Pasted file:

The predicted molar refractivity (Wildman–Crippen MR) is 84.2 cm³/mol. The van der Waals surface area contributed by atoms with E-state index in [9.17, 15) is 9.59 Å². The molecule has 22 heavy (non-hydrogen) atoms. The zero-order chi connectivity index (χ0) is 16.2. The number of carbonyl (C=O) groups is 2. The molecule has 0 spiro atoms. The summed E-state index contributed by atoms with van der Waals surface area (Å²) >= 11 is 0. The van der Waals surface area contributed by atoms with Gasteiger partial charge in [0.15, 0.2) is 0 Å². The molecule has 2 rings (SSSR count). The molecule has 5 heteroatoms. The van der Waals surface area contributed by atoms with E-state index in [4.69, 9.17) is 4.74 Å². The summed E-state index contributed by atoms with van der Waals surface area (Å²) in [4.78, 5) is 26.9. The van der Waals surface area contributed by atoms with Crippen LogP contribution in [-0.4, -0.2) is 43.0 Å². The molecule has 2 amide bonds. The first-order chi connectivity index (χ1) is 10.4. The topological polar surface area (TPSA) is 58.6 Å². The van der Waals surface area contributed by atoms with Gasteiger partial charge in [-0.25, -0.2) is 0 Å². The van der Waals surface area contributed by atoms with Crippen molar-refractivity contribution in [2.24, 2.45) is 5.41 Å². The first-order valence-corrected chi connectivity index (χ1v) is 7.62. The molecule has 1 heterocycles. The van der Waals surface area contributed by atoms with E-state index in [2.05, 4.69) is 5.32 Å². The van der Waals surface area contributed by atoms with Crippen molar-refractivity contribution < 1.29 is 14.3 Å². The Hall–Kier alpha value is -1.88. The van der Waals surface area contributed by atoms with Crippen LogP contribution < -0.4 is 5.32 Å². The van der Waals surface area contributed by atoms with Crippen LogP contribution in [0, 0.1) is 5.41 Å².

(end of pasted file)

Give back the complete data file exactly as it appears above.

The predicted molar refractivity (Wildman–Crippen MR) is 84.2 cm³/mol. The van der Waals surface area contributed by atoms with E-state index in [9.17, 15) is 9.59 Å². The molecule has 22 heavy (non-hydrogen) atoms. The zero-order chi connectivity index (χ0) is 16.2. The number of carbonyl (C=O) groups is 2. The molecule has 0 spiro atoms. The summed E-state index contributed by atoms with van der Waals surface area (Å²) >= 11 is 0. The van der Waals surface area contributed by atoms with Gasteiger partial charge in [0.15, 0.2) is 0 Å². The molecule has 2 rings (SSSR count). The molecule has 5 heteroatoms. The van der Waals surface area contributed by atoms with E-state index in [4.69, 9.17) is 4.74 Å². The summed E-state index contributed by atoms with van der Waals surface area (Å²) in [4.78, 5) is 26.9. The van der Waals surface area contributed by atoms with Crippen LogP contribution in [-0.4, -0.2) is 43.0 Å². The molecule has 2 amide bonds. The first-order chi connectivity index (χ1) is 10.4. The topological polar surface area (TPSA) is 58.6 Å². The van der Waals surface area contributed by atoms with Gasteiger partial charge in [-0.25, -0.2) is 0 Å². The van der Waals surface area contributed by atoms with Crippen molar-refractivity contribution in [2.24, 2.45) is 5.41 Å². The first-order valence-corrected chi connectivity index (χ1v) is 7.62. The molecule has 1 heterocycles. The van der Waals surface area contributed by atoms with E-state index in [2.05, 4.69) is 5.32 Å². The van der Waals surface area contributed by atoms with Crippen molar-refractivity contribution < 1.29 is 14.3 Å². The Hall–Kier alpha value is -1.88. The van der Waals surface area contributed by atoms with Crippen LogP contribution < -0.4 is 5.32 Å². The van der Waals surface area contributed by atoms with Crippen LogP contribution in [0, 0.1) is 5.41 Å².